Chapter

How Heidegger Defends the Possibility of a Correspondence Theory of Truth with Respect to the Entities of Natural Science (2001)

Edited by Mark A. Wrathall

in Background Practices

Published in print June 2017 | ISBN: 9780198796220
Published online July 2017 | e-ISBN: 9780191837302 | DOI: https://dx.doi.org/10.1093/oso/9780198796220.003.0006
How Heidegger Defends the Possibility of a Correspondence Theory of Truth with Respect to the Entities of Natural Science (2001)

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Dreyfus extends his argument against antirealism or “deflationary realism.” The deflationary realist holds that objects appear to be independent of us only relative to a particular set of practices, but in fact their existence is dependent on the practices that disclose them. Dreyfus argues instead for the coherence of a robust realism, according to which science can in principle give us access to the functional components of the universe as they are in themselves. To support the coherence of such a claim, Dreyfus draws a distinction between access practices and constitutive practice. Human artifacts and equipment are constituted by the practices for using them. But scientific practices, by decontextualizing objects from the way they are encountered in everyday life, are “contingent practices for identifying objects,” and thus give us access to the objects in a way that allows us to recontextualize and reinterpret them in theoretical terms.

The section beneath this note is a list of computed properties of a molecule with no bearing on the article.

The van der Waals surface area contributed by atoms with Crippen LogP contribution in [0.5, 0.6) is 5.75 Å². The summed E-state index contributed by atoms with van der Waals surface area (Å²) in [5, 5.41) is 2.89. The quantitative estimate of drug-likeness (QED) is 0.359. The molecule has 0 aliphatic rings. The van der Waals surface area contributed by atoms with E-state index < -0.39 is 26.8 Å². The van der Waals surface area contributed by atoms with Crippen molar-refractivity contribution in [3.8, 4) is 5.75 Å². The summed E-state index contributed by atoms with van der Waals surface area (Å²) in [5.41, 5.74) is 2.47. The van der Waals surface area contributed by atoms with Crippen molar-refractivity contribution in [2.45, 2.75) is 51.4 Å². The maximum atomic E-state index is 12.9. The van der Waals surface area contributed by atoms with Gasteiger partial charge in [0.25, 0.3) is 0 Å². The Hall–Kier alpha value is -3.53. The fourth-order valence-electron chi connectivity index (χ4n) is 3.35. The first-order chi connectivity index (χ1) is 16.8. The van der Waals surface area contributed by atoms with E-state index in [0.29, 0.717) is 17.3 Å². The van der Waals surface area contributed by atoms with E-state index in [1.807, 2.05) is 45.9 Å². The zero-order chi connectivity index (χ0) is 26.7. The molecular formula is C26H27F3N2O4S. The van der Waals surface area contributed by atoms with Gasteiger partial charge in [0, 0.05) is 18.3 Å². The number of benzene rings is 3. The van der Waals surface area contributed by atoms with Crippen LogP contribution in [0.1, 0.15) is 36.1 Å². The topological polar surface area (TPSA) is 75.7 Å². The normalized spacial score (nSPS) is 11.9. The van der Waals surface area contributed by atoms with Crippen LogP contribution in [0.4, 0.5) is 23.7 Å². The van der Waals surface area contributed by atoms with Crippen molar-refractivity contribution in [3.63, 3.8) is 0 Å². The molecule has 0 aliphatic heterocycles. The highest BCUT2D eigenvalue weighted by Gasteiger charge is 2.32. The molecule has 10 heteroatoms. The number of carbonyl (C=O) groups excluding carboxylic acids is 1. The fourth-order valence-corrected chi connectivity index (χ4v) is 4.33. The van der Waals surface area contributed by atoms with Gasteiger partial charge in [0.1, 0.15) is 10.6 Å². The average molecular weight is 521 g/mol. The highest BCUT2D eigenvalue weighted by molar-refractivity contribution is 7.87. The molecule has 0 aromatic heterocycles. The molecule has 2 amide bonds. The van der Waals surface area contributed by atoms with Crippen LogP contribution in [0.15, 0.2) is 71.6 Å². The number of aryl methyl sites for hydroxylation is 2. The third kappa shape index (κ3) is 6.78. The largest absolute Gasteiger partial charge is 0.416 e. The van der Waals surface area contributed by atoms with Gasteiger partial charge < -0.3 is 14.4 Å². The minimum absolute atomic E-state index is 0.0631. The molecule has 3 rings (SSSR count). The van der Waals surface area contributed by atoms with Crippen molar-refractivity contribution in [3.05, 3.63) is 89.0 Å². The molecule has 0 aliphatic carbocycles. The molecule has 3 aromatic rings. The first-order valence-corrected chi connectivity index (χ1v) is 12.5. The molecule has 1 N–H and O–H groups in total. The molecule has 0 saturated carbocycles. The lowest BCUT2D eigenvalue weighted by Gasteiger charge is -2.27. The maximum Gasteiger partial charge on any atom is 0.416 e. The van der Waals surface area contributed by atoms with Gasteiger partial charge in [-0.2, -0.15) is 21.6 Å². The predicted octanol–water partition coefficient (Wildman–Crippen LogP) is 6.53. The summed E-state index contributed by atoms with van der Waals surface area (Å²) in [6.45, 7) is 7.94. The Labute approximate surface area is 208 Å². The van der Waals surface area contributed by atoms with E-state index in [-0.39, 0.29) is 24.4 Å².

Keywords: science; realism; antirealism; access practices; constitutive practices

Chapter.  6606 words. 

Subjects: Metaphysics

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